World Cancer Day 2018 | Western Cape Government

World Cancer Day 2018

(Western Cape Government)

Cancer has taken more lives than AIDS, TB and malaria combined but although these stats can be scary, there is hope.

 Being well-informed about cancer could save your life, or the life of a loved one.

This year on 4 February, World Cancer Day will be observed with the message “We can. I can” with the aim to inspire healthy cities and communities to fight cancer, according to  Elize Joubert, CANSA’s CEO.

“We recognise the vital role that schools, libraries, health clinics, service groups, sports clubs and education professionals play in promoting and educating the next generation about their health and well-being. World Cancer Day is an opportunity for teachers, librarians, students, health practitioners and parents to learn more, raise awareness, take action and engage in this critically important health issue. We invite communities across the world on 4 February to support the forward progress in the fight against cancer,” she said.

Tygerberg hospital treats 50% of cancer patients in the Western Cape while the rest are treated privately. According to Dr Zainab Mohamed, Head of Oncology at Groote Schuur Hospital, the oncology department saw 3049 new cancer patients in 2017 - a 4% increase on the previous year.

Although lung cancer is the most frequent cancer worldwide, breast cancer is by far the most common cancer treated at Groote Schuur Hospital and comprised 20% of all new cancers seen in 2017 said Dr Mohamed.

Man having mole scan

When it comes to cancer prevention, early detection is key. 

Warning signs for adult cancer

These are some of the early signs you may experience as an adult if you have cancer:

  • Change in bowel movements.
  • Unusual discharge or abnormal bleeding.
  • Sores that don’t heal.
  • A lump in the breast or testicle or anywhere else on your body.
  • Change in size , colour and shape of a wart, mole or mouth sore.
  • Noticeable weight loss.
  • Loss of appetite.
  • Chronic pain.
  • Continued fever.
  • Persistent indigestion.

These symptoms can be caused by other health problems as well. If one or more of these symptoms persist, consult a doctor immediately.

Warning signs for child cancer

These are some of the early signs you may detect your child under 15 have cancer.

  • Pallor, bruising or bleeding, general bone pain.
  • Lumps or swelling – especially if painless and without fever or other signs of infection.
  • Unexplained weight loss or fever, persistent cough or shortness of breath, sweating at night.
  • Eye changes – white pupil, new-onset squint, visual loss, bruising or swelling around the eye(s).
  • Abdominal swelling.
  • Limb or bone pain, swelling without trauma or signs of infection.
  • Headaches, especially if unusually persistent or severe, vomiting.
  • Fatigue, lethargy and changes in behaviour, such as being withdrawn.
  • Dizziness, loss of balance or coordination.

If you have any concerns about your child showing symptoms, seek medical advice immediately. Download the childhood cancer signs and symptoms poster.

breast scan

Cancer that affects the breast, skin, colon, rectum, mouth and cervix need to be treated in their early stages, according to the World Health Organisation (WHO), as this could eliminate the progression of the cancer.

We advise a screening as soon as possible if you think you or someone you know may be at risk of getting cancer. A screening is a simple test that's done to identify the disease.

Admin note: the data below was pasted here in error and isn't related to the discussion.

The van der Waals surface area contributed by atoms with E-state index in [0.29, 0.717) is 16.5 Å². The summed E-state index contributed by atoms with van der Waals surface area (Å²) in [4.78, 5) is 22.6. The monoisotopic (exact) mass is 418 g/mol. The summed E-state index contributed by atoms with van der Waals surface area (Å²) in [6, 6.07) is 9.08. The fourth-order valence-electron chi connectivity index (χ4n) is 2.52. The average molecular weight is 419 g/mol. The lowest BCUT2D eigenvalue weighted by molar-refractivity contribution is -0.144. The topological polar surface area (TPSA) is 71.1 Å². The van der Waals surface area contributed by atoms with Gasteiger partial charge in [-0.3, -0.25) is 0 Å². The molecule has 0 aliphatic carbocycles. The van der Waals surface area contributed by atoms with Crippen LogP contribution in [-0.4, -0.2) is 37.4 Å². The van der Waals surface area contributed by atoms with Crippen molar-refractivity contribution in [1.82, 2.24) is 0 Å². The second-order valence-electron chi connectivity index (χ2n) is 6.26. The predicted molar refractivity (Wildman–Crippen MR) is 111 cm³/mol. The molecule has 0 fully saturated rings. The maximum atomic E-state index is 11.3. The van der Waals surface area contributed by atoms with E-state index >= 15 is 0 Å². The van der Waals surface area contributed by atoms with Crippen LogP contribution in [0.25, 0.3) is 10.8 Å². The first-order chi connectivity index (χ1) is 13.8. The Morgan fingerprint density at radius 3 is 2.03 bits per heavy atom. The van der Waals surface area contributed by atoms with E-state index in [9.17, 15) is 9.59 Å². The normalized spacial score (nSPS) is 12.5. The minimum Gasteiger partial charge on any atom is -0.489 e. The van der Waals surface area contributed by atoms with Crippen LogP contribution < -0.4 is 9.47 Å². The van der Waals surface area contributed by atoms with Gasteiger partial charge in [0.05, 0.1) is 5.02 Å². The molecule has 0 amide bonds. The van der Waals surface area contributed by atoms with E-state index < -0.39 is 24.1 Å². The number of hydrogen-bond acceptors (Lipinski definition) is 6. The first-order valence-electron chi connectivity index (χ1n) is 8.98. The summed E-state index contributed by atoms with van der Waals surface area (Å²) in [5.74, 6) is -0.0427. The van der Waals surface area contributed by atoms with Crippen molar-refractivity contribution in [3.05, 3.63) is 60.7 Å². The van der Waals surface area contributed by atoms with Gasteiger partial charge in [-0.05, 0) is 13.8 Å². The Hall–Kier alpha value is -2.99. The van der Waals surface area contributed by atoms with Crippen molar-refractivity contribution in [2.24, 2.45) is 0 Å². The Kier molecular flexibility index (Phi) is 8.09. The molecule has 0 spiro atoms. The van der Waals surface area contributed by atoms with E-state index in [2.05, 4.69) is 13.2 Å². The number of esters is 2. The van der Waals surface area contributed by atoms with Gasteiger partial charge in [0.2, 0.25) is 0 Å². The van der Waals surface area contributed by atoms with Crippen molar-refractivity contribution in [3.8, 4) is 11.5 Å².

Mammograms (X-rays taken of the breast to identify cancerous lumps) and pap smears (where cells are scraped from the womb to check for cervical cancer), are examples of cancer screenings.

Know your body

Knowing your body could help you properly identify possible early warning signs of cancer.

Any unexplained changes in your body should be reported to a doctor immediately, especially if you have a history of cancer in your family. 

Regular self-examinations and healthy lifestyle habits could also minimise your risk of getting cancer. 

Leading cancer risk factors

We can prevent cancer by adopting a healthy lifestyle.  The leading cancer risk factors include:

  • Tobacco
  • Alcohol
  • Environmental
  • Unhealthy diet
  • Physical inactivity
  • Cancer-causing infections 

The World Cancer Research Fund reported that being overweight and obesity are strongly linked with an increased risk of bowel, breast, uterine, ovarian, pancreatic, oesophagus, kidney, and gallbladder cancers later in life.

eating healthyA third of common types of cancer can be prevented by maintaining a healthy diet, maintaining a healthy weight and being physically active.

How to adopt a healthy lifestyle and reduce the risk of cancer

  • Stay physically active.
  • Maintain a healthy weight.
  • Limit your intake of salt.
  • Reduce your sugar intake.
  • Eat 5 portions of fruit daily.
  • Don’t use tobacco products.
  • Avoid alcohol.
  • Protect your skin.
  • Read product labels and make informed choices.
  • Know your family history and risks.
  • Go for regular screenings.

The Western Cape Department of Health offers extensive cancer support, from early detection to diagnosis, at the following public health centres:

 Some initial cancer examinations and surgeries are also conducted at the following facilities:

Mother recovering from cancer

Changing perceptions  

We can challenge perceptions by improving our knowledge of cancer, counter misinformation so that we can reduce the negative stigma attached to those living with cancer in our communities. 

Workplaces, community groups, healthcare providers and schools can all take action to improve communication about cancer, shifting perceptions and strengthening support for people affected by cancer.

Follow on Twitter: #WeCanICan 

The content on this page was last updated on 1 February 2019